Vulnerable groups and toxic exposures
The most vulnerable, marginalized and susceptible to toxic exposure face disproportionate threats to life, health and bodily integrity. They suffer from cancers, miscarriages, birth defects, heart and lung impairments, learning disabilities and diabetes, among others.
Those who are most affected are often the most vulnerable members of society. They are people living in poverty, workers, children, minority groups, indigenous peoples, migrants, among other vulnerable or susceptible groups, with highly gendered impacts.
There is thus a crucial need for a focus on persons in vulnerable situations in a human-rights based approach to addressing toxic exposures.
Workers facing public health crisis
Workers around the world find themselves in the midst of a public health crisis. This is the case despite clear human rights obligations relating to the protection of their health.
COVID-19 crisis has shone a light on the vulnerability of workers generally to exposure, and among them groups that are even more vulnerable. The mandate has called attention to the urgent need to protect all workers from the exposure to COVID-19. Many frontline workers were not given adequate protection, even during peak periods of contagion. States must better protect healthcare workers from COVID-19.
The International Labour Organization (ILO) estimates 160 million cases of
occupational diseases are reported annually. Over 2,780,000 workers globally die from unsafe or unhealthy conditions of work each year. Harms from chronic exposures to toxics at work are often latent, taking years or even decades until adverse health impacts are seen in workers or their children.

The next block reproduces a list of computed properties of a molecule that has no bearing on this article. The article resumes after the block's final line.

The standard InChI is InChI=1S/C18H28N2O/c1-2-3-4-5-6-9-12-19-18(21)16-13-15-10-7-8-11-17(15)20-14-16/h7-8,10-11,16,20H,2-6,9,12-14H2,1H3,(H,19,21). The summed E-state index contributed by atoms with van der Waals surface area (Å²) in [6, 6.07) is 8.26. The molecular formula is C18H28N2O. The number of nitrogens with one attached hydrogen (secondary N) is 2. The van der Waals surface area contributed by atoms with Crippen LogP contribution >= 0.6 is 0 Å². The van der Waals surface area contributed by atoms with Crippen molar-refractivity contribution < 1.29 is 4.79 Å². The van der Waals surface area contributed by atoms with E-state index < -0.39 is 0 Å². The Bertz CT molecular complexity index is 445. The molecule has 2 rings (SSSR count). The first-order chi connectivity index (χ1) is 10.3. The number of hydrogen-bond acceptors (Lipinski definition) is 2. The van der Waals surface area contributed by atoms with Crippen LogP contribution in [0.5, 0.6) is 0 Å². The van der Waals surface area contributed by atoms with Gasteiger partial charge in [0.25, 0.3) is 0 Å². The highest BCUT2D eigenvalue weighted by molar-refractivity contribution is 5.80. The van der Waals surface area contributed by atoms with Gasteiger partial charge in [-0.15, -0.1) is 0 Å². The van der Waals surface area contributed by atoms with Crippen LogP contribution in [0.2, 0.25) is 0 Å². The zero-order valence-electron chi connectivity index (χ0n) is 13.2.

The absence of effective remedies for perhaps millions of workers exploited by exposure around the world is of grave concern.
The Special Rapporteur presented
the crisis facing workers in his 2018 report to the Human Rights Council. He describes a vicious form of exploitation whereby workers most at risk of exposure are those who are most vulnerable to exploitation: the poor, children and women, migrant workers, people with disabilities and older persons. catalogues 12 specific challenges in protecting all workers from toxic exposures. A detailed annex covers cases examined by the Special Rapporteur and his predecessors from 2006. The Special Rapporteur equates much of what is described in the report to criminal conduct or legalized exploitation. Visit
the report page or
access the full report for more information.
The Special Rapporteur also developed a set of
principles on the protection of workers from exposure to toxic substances through a series of consultations. These principles are the outgrowth of cases brought to the attention of the mandate since its inception in 1995. If implemented, these principles will contribute to strengthen synergies between human rights and occupational health and safety standards regarding the exposure of workers to toxics. They cover principles on duties and responsibilities to prevent exposure; principles regarding information, participation and assembly; and principles regarding effective remedies.
View the 15 principals on
the report page or
access the full report.
Following this report, the Human Rights Council adopted the
first standalone resolution on workers' protection (A/HRC/RES/42/21). The resolution condemns the violations and abuses of the rights of workers in all parts of the world through unsafe exposure to toxic and hazardous substances, and encourages States, businesses and other actors to implement the 15 principles through their respective legal and policy frameworks, as well as through initiatives and programmes.